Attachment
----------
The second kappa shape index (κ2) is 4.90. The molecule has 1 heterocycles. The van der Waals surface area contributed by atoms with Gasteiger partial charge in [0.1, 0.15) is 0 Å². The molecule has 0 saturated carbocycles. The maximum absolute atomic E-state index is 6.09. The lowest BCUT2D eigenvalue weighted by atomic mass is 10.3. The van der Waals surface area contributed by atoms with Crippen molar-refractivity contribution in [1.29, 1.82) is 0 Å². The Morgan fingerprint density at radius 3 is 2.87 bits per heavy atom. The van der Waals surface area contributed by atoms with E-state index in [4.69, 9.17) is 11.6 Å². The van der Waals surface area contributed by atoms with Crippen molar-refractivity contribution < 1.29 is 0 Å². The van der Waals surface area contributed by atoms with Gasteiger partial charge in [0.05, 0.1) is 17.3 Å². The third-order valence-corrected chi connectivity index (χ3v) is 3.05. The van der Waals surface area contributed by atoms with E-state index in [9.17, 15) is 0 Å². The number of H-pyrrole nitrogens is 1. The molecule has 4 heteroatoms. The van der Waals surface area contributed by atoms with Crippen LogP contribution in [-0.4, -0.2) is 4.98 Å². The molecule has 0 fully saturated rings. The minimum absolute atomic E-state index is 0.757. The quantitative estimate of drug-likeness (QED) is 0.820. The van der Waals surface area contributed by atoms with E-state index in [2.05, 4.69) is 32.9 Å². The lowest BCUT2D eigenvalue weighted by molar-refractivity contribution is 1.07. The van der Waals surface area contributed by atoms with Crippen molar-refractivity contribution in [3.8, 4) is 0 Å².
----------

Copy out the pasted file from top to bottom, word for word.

The second kappa shape index (κ2) is 4.90. The molecule has 1 heterocycles. The van der Waals surface area contributed by atoms with Gasteiger partial charge in [0.1, 0.15) is 0 Å². The molecule has 0 saturated carbocycles. The maximum absolute atomic E-state index is 6.09. The lowest BCUT2D eigenvalue weighted by atomic mass is 10.3. The van der Waals surface area contributed by atoms with Crippen molar-refractivity contribution in [1.29, 1.82) is 0 Å². The Morgan fingerprint density at radius 3 is 2.87 bits per heavy atom. The van der Waals surface area contributed by atoms with E-state index in [4.69, 9.17) is 11.6 Å². The van der Waals surface area contributed by atoms with Crippen molar-refractivity contribution < 1.29 is 0 Å². The van der Waals surface area contributed by atoms with Gasteiger partial charge in [0.05, 0.1) is 17.3 Å². The third-order valence-corrected chi connectivity index (χ3v) is 3.05. The van der Waals surface area contributed by atoms with E-state index in [9.17, 15) is 0 Å². The number of H-pyrrole nitrogens is 1. The molecule has 4 heteroatoms. The van der Waals surface area contributed by atoms with Crippen LogP contribution in [-0.4, -0.2) is 4.98 Å². The molecule has 0 fully saturated rings. The minimum absolute atomic E-state index is 0.757. The quantitative estimate of drug-likeness (QED) is 0.820. The van der Waals surface area contributed by atoms with E-state index in [2.05, 4.69) is 32.9 Å². The lowest BCUT2D eigenvalue weighted by molar-refractivity contribution is 1.07. The van der Waals surface area contributed by atoms with Crippen molar-refractivity contribution in [3.8, 4) is 0 Å².